The Supreme court takes cognizance of cryptic bail orders by High courts
Supreme court while taking the cognizance of mysterious bail orders passed by the high courts in several cases expressed concerns regarding the ‘recent trend’ which the courts were following for passing bail orders, without considering the ratio decidendi which is the pivotal element for passing any orders, judgements or decrees.
The court observed that -In this neoteric trend of passing such an order of granting or not granting bail, where the court has considered the facts and circumstances of the case but no specific reasons were provided which causes the passing of the orders by the court. In the case of Y. vs the state of Rajasthan, where a man was accused of raping his niece. The allegation against the offender was that he had called the plaintiff to his room and forcibly raped her on two different occasions. After three months of the arrest of the accused, the high court granted the bail to the accused which was appealed by the victim to the Apex court upon the contentions that the high court have mistaken in granting bail to the court by only observing facts and circumstances of the case without providing any reasoning to it. On the appeal by the victim to the apex court, the bench comprising of Chief justice of India NV Ramana and Justice Krishna Murari observed that while passing the order High court has not considered any reasonable factors for grant of bail. The bench said that – “Reasoning is the life & blood of the judicial system. Every order mandatorily reasoned is one of the fundamental tenets of our system. One of the pivotal elements for granting any orders or judgements shall be Ratio decidendi otherwise the orders or judgement may be considered arbitrary and unreasonable. Ratio decidendi or reasoned decision is the basic concept of rule of law as well as the principle of law which every court is bonded to follow and maintain while granting any orders. The absence of Ratio decidendi in any orders or judgments may lead to a violation of Natural justice which is the basic structure of the constitution.
The court observed that – a recent trend of passing orders for granting or refusing to grant bail, where the court makes general observations that fact and circumstances of the case have been considered – such a situation continues despite various judgements of this court wherein this court disapproves such practices. (Reference to Mahi pal vs. Rajesh Kumar,2020), Where the court held that- where it takes into account the application of bail and fails to consider relevant factors the appellate court may justifiably set aside the orders granting bail. An appellant court is required to consider whether the order of bail suffers from non-application of mind or is not borne out of evidentiary record. The appellate court will interfere with the orders of granting bail to analyze whether the order granting bail was illegal, perverse, unjustified, or arbitrary and an application for the cancellation of order prima facia looks at emerging circumstances that have occurred justifying cancellation. The bench also mentions some parameters which must be considered while granting bail – whether there is any reasonable ground to believe that the accused had committed the offence, nature and gravity of the offence, severity of punishment in the event of detention, character, behaviour, means, position, and standing of the accused, the likelihood of the offence being repeated, reasonable apprehension of the witnesses being influenced, danger, of course, of justice, being frustrated by a grant of bail.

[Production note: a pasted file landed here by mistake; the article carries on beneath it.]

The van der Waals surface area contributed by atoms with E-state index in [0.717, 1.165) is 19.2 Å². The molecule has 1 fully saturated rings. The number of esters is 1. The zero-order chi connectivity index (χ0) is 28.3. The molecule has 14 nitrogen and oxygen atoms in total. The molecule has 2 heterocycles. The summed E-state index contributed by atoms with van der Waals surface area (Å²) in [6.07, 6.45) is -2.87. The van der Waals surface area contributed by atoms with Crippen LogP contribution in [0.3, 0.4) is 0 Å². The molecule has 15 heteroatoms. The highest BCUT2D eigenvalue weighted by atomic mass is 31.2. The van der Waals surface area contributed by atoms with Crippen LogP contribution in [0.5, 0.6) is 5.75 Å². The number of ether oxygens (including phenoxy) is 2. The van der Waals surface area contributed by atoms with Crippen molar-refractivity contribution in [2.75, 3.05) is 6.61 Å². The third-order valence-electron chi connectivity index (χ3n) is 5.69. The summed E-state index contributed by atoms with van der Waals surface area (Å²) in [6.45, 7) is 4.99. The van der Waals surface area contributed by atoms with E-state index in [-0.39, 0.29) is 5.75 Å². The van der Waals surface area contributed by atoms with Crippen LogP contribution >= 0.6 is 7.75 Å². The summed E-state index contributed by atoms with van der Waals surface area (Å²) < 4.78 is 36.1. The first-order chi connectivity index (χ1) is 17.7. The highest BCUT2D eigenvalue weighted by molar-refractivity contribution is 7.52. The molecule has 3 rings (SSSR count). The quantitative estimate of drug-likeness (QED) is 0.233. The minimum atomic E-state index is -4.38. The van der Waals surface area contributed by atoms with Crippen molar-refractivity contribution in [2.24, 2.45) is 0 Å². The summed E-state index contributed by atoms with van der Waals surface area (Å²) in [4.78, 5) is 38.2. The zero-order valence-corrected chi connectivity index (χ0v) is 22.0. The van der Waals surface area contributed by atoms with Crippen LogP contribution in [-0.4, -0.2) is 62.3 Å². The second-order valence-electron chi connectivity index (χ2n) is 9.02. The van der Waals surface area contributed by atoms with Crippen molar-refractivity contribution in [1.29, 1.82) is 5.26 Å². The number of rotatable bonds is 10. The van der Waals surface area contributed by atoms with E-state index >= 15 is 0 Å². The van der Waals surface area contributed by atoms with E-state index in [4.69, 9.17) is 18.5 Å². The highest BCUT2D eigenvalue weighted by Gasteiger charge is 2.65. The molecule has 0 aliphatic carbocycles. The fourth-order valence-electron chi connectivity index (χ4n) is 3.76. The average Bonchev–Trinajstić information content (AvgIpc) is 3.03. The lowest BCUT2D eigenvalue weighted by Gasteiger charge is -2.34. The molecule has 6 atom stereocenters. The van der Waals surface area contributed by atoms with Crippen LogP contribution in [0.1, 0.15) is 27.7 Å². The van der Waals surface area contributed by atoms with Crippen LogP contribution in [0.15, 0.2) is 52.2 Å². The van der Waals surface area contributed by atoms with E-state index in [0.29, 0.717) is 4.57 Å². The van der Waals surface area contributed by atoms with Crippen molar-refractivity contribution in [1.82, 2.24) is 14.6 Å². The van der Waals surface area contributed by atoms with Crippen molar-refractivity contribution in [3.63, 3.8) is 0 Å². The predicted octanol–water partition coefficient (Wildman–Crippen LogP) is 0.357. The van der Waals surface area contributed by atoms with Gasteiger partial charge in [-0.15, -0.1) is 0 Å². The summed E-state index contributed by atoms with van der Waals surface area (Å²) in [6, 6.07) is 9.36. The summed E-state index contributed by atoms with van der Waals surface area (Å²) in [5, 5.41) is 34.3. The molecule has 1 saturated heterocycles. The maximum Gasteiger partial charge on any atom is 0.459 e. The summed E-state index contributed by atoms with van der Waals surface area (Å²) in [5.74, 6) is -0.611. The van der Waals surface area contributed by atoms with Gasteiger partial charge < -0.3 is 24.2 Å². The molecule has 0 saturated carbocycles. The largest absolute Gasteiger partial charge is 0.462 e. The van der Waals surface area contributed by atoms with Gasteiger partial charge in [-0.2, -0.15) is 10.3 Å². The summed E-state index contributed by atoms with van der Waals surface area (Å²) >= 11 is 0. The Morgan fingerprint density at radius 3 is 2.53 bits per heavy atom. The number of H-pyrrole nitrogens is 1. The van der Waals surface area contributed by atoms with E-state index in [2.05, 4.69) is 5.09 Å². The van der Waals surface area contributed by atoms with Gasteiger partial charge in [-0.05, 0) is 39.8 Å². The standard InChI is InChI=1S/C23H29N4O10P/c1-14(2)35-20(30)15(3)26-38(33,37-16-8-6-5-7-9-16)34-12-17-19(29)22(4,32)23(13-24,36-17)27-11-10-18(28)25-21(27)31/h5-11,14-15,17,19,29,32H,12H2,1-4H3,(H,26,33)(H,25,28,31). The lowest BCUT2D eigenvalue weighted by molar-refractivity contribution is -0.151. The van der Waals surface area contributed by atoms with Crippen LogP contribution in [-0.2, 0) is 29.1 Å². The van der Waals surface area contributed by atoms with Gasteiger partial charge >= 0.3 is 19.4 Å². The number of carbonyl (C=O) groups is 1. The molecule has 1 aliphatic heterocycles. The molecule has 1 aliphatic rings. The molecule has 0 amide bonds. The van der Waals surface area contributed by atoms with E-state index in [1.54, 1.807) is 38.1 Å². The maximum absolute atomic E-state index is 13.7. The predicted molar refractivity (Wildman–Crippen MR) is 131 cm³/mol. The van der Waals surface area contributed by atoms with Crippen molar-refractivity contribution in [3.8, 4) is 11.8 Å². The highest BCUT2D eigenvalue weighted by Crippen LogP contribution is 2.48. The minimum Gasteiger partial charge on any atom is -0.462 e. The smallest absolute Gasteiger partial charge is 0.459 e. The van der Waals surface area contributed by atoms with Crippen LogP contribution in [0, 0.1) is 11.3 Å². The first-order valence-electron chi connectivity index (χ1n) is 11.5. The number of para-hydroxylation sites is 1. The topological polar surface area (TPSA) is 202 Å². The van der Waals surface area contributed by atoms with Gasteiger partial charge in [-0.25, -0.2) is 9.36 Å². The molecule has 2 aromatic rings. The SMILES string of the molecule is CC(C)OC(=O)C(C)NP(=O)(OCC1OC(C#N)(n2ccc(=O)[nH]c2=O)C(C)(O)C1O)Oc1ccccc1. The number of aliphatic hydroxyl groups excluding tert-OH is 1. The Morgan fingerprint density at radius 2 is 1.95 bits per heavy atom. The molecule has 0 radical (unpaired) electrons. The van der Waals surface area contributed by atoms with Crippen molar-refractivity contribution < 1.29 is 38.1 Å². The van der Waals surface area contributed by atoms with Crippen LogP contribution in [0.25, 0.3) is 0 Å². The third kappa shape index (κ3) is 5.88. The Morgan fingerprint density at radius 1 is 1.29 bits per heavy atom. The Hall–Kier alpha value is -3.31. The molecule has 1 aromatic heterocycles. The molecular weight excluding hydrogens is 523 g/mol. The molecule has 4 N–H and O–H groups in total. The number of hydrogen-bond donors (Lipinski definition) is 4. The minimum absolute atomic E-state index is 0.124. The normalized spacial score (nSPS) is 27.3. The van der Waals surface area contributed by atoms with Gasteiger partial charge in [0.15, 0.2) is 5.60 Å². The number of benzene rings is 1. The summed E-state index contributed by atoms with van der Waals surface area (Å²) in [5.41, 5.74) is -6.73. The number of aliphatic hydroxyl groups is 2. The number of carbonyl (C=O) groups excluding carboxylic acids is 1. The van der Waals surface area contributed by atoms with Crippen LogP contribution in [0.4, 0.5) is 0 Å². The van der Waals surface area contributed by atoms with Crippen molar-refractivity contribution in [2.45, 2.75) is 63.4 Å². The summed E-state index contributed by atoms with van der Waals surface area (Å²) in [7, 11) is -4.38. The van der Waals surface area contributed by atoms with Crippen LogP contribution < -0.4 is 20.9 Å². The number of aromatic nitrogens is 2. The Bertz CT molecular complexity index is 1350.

The court in its judgement mentions that the appeal against Rajasthan's high court order for granting bail to the accused allowed is cryptic and does not involve any application of mind, the order was passed without mentioning any reasons. The High Court has failed to consider the impact that the accused may have over the victim as an elder family member. The fact that the accused is a habitual offender and nearly twenty cases already registered against him has not even found mentioned in the impugned order. The period of conviction being only three months is not of such magnitude as to push the court towards granting bail in an offence of such a nature. Therefore, the court ordered that the uncle shall be taken into custody and scowled Rajasthan high court for not following elementary parameters.
Tags : # Delhi # supreme court # Rajasthan # high court #leaders